ILLINOIS APPELLATE COURT — FIFTH DISTRICT JUDGMENT AFFIRMED.
OPINION FILED MARCH 27, 1984.
IN RE MARRIAGE OF JOHN A. SPOMER, PETITIONER-APPELLEE, AND KATHLEEN F. SPOMER, RESPONDENT-APPELLANT.
Appeal from the Circuit Court of Williamson County; the Hon.
Brocton D. Lockwood, Judge, presiding.
JUSTICE KARNS DELIVERED THE OPINION OF THE COURT:
The marriage of petitioner John A. Spomer and respondent Kathleen F. Spomer was dissolved by the circuit court of Williamson County on September 9, 1982. The judgment of the circuit court incorporated a marital settlement agreement signed by the parties. On January 17, 1983, respondent's motion to vacate the judgment of dissolution filed pursuant to section 2-1203 of the Code of Civil Procedure (Ill. Rev. Stat. 1981, ch. 110, par. 2-1203) was denied. She appeals.
Respondent raised five arguments in her brief. She asserted that: (1) the trial court erred in failing to ascertain whether the visitation privileges of the separation agreement were reasonable and in the best interests of the child; (2) the trial court erred in denying respondent's motion to vacate where the manifest weight of the evidence demonstrated that respondent executed the agreement under duress; (3) the trial court erred in failing to apply the unconscionability standard to determine whether the separation agreement should be vacated; (4) the trial court erred in not finding the separation agreement unconscionable; and (5) the trial court erred in denying respondent's motion for a change of venue.
Oral arguments were heard on October 18, 1983. Then, on November 21, 1983, respondent filed a "Motion for Modification of Appeal," informing this court that she was married on November 17, 1983. Accordingly, she modified her request that the judgment of dissolution be vacated and now requests that this court "* * * vacate only that portion of the trial court's judgment concerning child custody, support and visitation * * *." Respondent's motion for modification of her prayer for relief was granted on December 1, 1983.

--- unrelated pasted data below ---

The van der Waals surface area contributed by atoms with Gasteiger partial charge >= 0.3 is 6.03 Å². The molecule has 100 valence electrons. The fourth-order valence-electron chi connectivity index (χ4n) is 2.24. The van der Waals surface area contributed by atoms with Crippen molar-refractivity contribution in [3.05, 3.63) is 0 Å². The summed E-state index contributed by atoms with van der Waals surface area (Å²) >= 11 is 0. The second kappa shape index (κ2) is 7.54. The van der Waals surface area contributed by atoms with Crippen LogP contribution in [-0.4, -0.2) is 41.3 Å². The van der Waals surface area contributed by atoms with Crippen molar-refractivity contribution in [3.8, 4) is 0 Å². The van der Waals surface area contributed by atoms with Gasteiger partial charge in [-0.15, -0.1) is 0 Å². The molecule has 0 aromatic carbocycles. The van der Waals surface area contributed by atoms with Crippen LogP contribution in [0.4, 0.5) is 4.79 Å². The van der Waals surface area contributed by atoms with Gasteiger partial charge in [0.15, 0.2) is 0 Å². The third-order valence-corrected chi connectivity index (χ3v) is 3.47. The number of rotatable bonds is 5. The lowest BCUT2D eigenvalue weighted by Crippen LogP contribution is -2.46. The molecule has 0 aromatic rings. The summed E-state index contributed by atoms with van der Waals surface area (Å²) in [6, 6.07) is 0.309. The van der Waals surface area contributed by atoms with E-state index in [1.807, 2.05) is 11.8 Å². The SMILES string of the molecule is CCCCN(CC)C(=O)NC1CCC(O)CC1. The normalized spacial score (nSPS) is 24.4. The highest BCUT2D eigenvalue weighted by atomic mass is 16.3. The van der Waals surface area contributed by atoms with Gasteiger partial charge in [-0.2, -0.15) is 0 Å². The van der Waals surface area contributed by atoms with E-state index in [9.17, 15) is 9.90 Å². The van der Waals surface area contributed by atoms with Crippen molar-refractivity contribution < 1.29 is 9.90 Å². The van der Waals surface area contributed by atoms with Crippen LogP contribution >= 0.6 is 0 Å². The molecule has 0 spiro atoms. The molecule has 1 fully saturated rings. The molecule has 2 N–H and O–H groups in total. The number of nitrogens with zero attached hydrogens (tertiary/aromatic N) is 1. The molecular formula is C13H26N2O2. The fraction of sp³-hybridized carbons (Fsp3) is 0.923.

• 1 Parties may expressly withdraw or eliminate an argument on appeal even after briefs are filed or the case has been argued. (See O'Hare International Bank v. Feddeler (1973), 16 Ill. App.3d 35, 305 N.E.2d 325; Cole v. Glasgow (1946), 329 Ill. App. 176, 67 N.E.2d 312 (abstract).) It is a necessary corollary to that rule that any arguments which depend on the withdrawn issues must also be deemed waived. Here, the respondent has expressly requested this court not to set aside that portion of the judgment of the trial court which dissolved the marriage of the parties, as opposed to the visitation and support provisions of that judgment. Accordingly, we need not address respondent's initial arguments concerning the alleged duress and unconscionability of the marital settlement agreement and concerning allegedly improper venue. After these arguments are eliminated, respondent's sole remaining contention on appeal is that the trial court erred in failing to ascertain whether the visitation privileges and child-support provisions of the agreement were reasonable and in the best interests of the child. We now turn to this argument.